asked the Lord President of the Council what was the actual financial loss in the last three years of the Members' dining room, the special functions in private rooms, the Press catering section, the Members' cafeteria, the bar, the Harcourt Room, and the Strangers' dining room and cafeteria, respectively.
As I have said in answer to Questions on a number of previous occasions, the finances of the Catering Department are at present under urgent review and I think it would be advisable to await the results of this investigation before detailing figures in the way requested. A full statement will be made as soon as possible.
Is my right hon. Friend aware that I, at the request of interested parties connected with the Catering Department, deferred this Question for nearly two months? Surely on a question of this sort the House is entitled to the information? If we are sustaining losses can we be told what they are for the respective departments?
I fully appreciate what my right hon. Friend feels about this. I am most anxious not to mislead the House. I want to be absolutely sure that when we break the losses up between the various departments we are giving precise figures. At present I cannot do this.
Are we to assume that matters in the Refreshment Department were as serious as the length of the inquiry would seem to indicate? Could my right hon. Friend say at this stage if the numbers on the payroll exceeded the number of workers?
I cannot possibly answer the last part of that question without notice. My hon. Friend should put that question down for answer. As to the first part of his question, I do not want to under-estimate the seriousness of the situation.
Is the right hon. Gentleman aware that in view of the prices charged by the Refreshment Department and the fact that the department is not subject to many of the normal overheads that an outside restaurant would have to bear, many of us find it difficult to understand how these losses have occurred? Will he say who is responsible for undertaking the review and whether he has thought of bringing in management consultants to look at these finances?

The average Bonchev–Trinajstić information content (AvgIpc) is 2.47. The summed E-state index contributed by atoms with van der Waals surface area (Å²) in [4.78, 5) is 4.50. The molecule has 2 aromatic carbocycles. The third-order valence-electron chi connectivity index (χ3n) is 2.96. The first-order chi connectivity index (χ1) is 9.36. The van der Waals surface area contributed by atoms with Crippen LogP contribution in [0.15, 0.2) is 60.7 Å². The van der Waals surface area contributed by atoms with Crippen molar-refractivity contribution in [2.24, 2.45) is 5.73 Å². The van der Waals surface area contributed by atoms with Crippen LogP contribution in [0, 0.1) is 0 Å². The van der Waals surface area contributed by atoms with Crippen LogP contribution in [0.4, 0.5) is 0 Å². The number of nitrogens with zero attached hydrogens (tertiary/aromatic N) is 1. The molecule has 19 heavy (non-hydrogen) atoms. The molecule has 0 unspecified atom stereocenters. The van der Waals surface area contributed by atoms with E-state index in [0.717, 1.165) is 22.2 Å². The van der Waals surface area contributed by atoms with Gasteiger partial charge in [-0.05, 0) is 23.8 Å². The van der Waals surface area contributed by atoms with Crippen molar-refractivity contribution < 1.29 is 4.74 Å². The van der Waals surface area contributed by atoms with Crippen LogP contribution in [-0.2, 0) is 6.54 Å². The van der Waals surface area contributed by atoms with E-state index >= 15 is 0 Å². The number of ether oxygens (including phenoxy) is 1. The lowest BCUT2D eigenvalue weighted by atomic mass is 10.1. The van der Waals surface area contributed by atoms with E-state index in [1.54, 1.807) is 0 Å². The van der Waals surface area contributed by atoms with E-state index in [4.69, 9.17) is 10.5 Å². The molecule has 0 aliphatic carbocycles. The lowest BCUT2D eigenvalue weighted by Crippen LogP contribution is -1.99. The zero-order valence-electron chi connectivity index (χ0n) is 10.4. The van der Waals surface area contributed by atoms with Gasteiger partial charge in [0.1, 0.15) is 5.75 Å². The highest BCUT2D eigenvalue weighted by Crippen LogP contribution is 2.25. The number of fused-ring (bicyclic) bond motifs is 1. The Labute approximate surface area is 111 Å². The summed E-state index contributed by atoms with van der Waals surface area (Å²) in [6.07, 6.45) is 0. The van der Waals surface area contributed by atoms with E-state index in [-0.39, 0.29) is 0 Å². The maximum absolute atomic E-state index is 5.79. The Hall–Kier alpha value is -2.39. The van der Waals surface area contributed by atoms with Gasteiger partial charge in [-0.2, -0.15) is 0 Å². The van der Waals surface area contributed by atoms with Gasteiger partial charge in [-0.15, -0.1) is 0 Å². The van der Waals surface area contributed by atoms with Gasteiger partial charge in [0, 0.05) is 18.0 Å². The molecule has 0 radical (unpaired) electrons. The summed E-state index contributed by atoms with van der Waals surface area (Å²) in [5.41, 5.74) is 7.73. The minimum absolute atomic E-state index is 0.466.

We have thought very seriously of bringing in consultants. In one sense we have done so, from the Treasury. It has looked at the situation from the O. & M. point of view. I do not want to go any further before the Committee reports as a whole, but I do not want to under-estimate the seriousness of the situation.
May I ask the Lord President to inquire into the circumstances of the completion of Star Court on 1st December, when I understand a party took place, and when, as I further understand, an outside catering firm came in?
I had guessed that this might possibly be the basis of the Question, but I would claim that one could not say that the party which took place to celebrate the completion of the building occurred in the House of Commons, since the House of Commons had not taken that particular building over at that time.
May I take it that it is so demonstrably clear that the profit margins on these particular commodities are fair and reasonable that this important Committee of the House thinks that they should be maintained, not only for the Kitchen Committee, but for very many retail outlets throughout the country?
Since smoking cigarettes is now regarded as a direct consequence of cancer—[Laughter.]—as Euclid said, vice versa—since this House warns Members and others against the practice, why do we sell cigarettes?